# How to prove that a sequence is convergent?

Let $\{u^k\}\subset \mathbb{R}^n$ be a sequence satisfying that there exists a subsequence $\{u^{k_i}\}\subset \{u^k\}$ converging to $\bar{u}\in \mathbb{R}^n$. I would like to ask when we have a stronger conclusion that $\{u^k\}$ converges to $\bar{u}$. For example, if $\{\|u^k-\bar{u}\|\}$ is monotonically decreasing then $\{u^k\}$ converges to $\bar{u}$.

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A Cauchy sequence converges if and only if it has a convergent subsequence. –  Arturo Magidin Jul 17 '12 at 5:56
Dear Arturo Magidin. Since $\{u^k\}\subset\mathbb{R}^n$, $\{u^k\}$ is a Cauchy sequence iff it is convergent. –  blindman Jul 17 '12 at 6:02
Are you asking that, if a sequence has a convergent subsequence, then the main sequence converges? –  Mhenni Benghorbal Jul 17 '12 at 6:09
@Mhenni Benghobal. I would like to find some sufficient conditions for the sequence $\{u^k\}$ to be convergent in the case $\{u^k\}$ has a convergent subsequence. –  blindman Jul 17 '12 at 6:16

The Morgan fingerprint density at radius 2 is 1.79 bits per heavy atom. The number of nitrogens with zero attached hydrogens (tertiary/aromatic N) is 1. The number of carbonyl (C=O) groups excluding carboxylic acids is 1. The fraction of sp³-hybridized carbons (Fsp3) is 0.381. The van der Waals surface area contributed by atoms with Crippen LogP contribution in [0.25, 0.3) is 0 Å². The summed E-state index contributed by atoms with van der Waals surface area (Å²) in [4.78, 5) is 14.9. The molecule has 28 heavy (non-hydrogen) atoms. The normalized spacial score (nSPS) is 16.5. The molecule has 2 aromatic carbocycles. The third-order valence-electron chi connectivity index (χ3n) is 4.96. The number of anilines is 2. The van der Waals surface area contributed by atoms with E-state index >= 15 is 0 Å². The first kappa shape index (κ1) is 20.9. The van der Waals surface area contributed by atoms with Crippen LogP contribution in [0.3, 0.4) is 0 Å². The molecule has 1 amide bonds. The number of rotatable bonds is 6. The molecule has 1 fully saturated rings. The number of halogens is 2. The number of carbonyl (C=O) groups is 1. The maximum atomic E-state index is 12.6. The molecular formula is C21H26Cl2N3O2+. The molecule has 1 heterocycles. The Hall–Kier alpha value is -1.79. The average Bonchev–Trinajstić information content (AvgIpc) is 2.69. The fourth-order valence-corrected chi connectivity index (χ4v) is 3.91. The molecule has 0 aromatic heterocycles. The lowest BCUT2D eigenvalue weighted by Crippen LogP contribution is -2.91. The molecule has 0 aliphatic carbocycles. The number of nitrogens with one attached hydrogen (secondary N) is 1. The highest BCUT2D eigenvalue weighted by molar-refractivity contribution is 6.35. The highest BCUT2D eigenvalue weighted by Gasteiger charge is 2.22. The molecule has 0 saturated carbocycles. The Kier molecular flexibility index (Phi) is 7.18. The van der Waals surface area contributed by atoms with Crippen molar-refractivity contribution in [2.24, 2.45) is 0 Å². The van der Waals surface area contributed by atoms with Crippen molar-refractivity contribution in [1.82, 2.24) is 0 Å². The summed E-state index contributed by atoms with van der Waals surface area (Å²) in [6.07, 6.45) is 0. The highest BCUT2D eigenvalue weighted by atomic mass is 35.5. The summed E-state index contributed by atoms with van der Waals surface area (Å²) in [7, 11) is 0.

Let $(X,d)$ be a metric space, and let $(a_k)$ be a Cauchy sequence in $X$. Then $(a_k)$ converges iff $(a_k)$ has a convergent subsequence.
in our case $\{u^k\}\subset \mathbb{R}^n$, we don't consider in a general metric space. –  blindman Jul 17 '12 at 6:33
Yes, but since $\mathbb{R}^n$ is in fact a metric space, the result applies. –  KReiser Jul 17 '12 at 6:39
@KReiser, I understand completely what you mentioned, but I would like to find more properties of the sequence $\{u^k\}\subset \mathbb{R}^n$ to guarantee $\{u^k\}$ to be convegent in the case it has a convergent subsequence. –  blindman Jul 17 '12 at 6:54